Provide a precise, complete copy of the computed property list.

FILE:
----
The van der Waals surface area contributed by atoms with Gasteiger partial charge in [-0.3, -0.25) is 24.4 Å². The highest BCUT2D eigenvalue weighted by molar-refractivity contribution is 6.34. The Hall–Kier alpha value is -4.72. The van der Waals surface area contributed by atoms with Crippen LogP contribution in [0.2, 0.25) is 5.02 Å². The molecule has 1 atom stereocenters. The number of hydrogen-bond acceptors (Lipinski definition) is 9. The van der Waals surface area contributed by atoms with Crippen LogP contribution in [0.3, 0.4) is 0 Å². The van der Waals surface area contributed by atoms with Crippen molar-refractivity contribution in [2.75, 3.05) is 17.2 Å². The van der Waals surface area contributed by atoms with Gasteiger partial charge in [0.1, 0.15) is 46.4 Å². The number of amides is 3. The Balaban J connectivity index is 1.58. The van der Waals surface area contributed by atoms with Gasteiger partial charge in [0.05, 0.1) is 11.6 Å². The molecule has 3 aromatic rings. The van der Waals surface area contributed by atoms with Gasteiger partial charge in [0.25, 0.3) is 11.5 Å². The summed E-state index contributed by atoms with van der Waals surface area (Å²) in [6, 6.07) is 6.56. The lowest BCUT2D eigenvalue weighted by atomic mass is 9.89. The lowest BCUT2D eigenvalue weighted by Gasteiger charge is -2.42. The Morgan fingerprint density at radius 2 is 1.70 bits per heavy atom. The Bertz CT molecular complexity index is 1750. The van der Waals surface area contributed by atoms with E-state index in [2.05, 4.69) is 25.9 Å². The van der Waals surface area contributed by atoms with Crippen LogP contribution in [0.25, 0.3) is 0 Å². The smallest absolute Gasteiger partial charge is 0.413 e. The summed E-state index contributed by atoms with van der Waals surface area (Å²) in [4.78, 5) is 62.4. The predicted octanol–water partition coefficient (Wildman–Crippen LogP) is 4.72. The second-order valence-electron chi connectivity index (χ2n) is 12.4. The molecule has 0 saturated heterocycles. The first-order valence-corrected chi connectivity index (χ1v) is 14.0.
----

The van der Waals surface area contributed by atoms with Gasteiger partial charge in [-0.3, -0.25) is 24.4 Å². The highest BCUT2D eigenvalue weighted by molar-refractivity contribution is 6.34. The Hall–Kier alpha value is -4.72. The van der Waals surface area contributed by atoms with Crippen LogP contribution in [0.2, 0.25) is 5.02 Å². The molecule has 1 atom stereocenters. The number of hydrogen-bond acceptors (Lipinski definition) is 9. The van der Waals surface area contributed by atoms with Crippen LogP contribution in [0.3, 0.4) is 0 Å². The van der Waals surface area contributed by atoms with Crippen molar-refractivity contribution in [2.75, 3.05) is 17.2 Å². The van der Waals surface area contributed by atoms with Gasteiger partial charge in [0.1, 0.15) is 46.4 Å². The number of amides is 3. The Balaban J connectivity index is 1.58. The van der Waals surface area contributed by atoms with Gasteiger partial charge in [0.05, 0.1) is 11.6 Å². The molecule has 3 aromatic rings. The van der Waals surface area contributed by atoms with Gasteiger partial charge in [0.25, 0.3) is 11.5 Å². The summed E-state index contributed by atoms with van der Waals surface area (Å²) in [6, 6.07) is 6.56. The lowest BCUT2D eigenvalue weighted by atomic mass is 9.89. The lowest BCUT2D eigenvalue weighted by Gasteiger charge is -2.42. The Morgan fingerprint density at radius 2 is 1.70 bits per heavy atom. The Bertz CT molecular complexity index is 1750. The van der Waals surface area contributed by atoms with E-state index in [2.05, 4.69) is 25.9 Å². The van der Waals surface area contributed by atoms with Crippen LogP contribution in [0.25, 0.3) is 0 Å². The smallest absolute Gasteiger partial charge is 0.413 e. The summed E-state index contributed by atoms with van der Waals surface area (Å²) in [4.78, 5) is 62.4. The predicted octanol–water partition coefficient (Wildman–Crippen LogP) is 4.72. The second-order valence-electron chi connectivity index (χ2n) is 12.4. The molecule has 0 saturated heterocycles. The first-order valence-corrected chi connectivity index (χ1v) is 14.0.